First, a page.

The role of culture in pain-related caregiver behavior: Comparing Canadian, Icelandic, and Thai caregivers of 6-12-year-old children
MetadataShow full item record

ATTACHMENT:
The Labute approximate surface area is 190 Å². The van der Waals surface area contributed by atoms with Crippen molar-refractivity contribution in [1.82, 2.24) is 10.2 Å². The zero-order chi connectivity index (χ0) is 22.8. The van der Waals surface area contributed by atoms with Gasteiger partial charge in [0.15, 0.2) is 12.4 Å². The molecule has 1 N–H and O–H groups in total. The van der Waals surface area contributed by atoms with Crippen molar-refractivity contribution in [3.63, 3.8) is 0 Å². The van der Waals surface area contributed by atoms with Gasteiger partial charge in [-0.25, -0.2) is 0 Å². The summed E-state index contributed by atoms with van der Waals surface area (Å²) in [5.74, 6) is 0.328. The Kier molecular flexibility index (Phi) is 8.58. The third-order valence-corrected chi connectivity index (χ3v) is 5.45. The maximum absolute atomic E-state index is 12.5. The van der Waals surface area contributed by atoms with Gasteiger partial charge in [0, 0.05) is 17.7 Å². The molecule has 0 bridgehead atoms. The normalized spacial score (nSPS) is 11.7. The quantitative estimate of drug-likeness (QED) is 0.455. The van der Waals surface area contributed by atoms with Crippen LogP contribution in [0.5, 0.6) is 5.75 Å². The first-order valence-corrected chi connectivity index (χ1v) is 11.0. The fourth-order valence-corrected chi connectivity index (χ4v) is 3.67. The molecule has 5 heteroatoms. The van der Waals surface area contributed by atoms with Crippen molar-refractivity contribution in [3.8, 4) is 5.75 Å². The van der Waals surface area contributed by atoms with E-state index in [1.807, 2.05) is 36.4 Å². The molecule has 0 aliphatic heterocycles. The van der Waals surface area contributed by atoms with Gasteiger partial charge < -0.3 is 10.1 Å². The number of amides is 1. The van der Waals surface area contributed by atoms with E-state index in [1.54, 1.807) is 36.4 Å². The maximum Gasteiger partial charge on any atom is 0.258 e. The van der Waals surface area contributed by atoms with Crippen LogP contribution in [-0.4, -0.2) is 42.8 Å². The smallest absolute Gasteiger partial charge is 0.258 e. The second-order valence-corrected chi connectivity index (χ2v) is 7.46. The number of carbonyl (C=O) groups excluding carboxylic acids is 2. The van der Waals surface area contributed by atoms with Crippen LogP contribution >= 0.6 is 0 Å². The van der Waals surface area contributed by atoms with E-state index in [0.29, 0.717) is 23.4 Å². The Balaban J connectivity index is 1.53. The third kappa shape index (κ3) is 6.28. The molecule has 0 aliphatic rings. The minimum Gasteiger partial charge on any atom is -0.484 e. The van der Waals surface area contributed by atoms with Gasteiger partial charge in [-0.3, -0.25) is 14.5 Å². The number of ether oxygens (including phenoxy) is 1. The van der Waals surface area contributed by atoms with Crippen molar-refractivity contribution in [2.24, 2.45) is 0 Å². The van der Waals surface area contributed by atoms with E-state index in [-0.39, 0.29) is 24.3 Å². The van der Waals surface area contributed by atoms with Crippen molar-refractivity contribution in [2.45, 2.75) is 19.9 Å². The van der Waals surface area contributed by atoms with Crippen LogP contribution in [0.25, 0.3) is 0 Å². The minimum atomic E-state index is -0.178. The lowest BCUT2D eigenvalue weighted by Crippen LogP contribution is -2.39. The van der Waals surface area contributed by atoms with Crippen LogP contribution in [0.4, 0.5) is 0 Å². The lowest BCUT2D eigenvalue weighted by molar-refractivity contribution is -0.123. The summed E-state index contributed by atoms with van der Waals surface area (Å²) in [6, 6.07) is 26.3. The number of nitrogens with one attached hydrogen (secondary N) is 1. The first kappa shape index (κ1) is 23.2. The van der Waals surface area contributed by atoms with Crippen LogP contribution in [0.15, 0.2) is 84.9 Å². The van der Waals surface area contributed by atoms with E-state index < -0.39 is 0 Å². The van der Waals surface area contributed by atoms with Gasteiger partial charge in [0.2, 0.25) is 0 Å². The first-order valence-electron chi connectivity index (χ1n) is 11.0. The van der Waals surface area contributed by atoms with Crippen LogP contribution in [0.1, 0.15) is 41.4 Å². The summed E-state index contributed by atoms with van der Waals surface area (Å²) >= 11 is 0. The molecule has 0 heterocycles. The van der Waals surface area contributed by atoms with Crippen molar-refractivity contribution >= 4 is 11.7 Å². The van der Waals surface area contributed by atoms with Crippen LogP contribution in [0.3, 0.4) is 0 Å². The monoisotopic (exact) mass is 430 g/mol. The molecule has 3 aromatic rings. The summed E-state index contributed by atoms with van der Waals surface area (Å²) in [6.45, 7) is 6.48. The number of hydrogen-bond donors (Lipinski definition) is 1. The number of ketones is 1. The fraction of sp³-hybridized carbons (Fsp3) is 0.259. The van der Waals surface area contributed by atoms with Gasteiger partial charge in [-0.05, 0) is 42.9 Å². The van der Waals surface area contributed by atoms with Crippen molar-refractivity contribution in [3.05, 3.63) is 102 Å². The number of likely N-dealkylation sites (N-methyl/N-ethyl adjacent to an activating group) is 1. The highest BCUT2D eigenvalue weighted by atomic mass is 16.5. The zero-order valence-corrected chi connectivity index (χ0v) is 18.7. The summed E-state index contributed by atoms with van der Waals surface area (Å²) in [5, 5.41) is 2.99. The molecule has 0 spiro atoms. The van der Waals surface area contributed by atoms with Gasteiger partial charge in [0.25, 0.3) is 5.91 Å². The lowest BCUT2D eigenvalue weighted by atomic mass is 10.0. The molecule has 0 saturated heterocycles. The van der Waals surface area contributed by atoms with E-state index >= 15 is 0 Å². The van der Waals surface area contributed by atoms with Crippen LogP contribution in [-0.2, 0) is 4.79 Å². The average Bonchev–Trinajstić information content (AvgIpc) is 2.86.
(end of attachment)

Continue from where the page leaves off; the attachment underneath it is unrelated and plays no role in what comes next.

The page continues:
The aim of the study was to examine the role culture plays in caregiver’s pain-related parent behaviors. This study used a cross-cultural survey design with a convenience sample of caregivers of 6-12-year-old children (N = 547) living in Canada (n = 183), Iceland (n = 184), or Thailand (n = 180). A team-translation approach included psychometric assessment and confirmatory factor analysis, ensuring an equivalent measurement model of cultural values, parenting styles, and pain-related caregiver responses across the three samples. Univariate analysis entailed comparing the average levels of, and multigroup structural equation modeling analysis of the relationships among, cultural values, parenting styles, and pain-related caregiver behaviors across Canadian, Icelandic, and Thai caregivers. Cross-country differences in the endorsement of cultural values (vertical individualism, horizontal individualism, and collectivism), parenting styles (authoritative and authoritarian), and pain-related behaviors (solicitousness and discouraging) emerged between Canadians and Thais, but not always in the expected direction. Icelanders were more similar to Thais than Canadians on the cultural values they endorsed. Country did not affect which cultural model of parenting (cultural values and parenting styles) caregivers adopted; thus, country did not predict pain-related behavior. Parenting styles mediated between cultural values and pain-related caregiver behaviors. Vertical/horizontal individualism, collectivism, and authoritative and authoritarian-parenting styles positively predicted solicitousness. Vertical individualism and authoritarian-parenting style were positive predictors of discouraging, whereas other predictors were not. Thesis results suggested that cross-country differences exist in how caregivers behave when their child is in pain. However, country does not appear to influence which cultural models of parenting caregivers adopted, including their pain-related behaviors. The four cultural models of parenting, predicting solicitousness, indicated that solicitousness may have different cultural meanings among individuals, and supports others’ claims of solicitousness universality in a pediatric pain context. Future studies are needed to confirm if cultural models of parenting processes around pain-related caregiver behaviors are universal.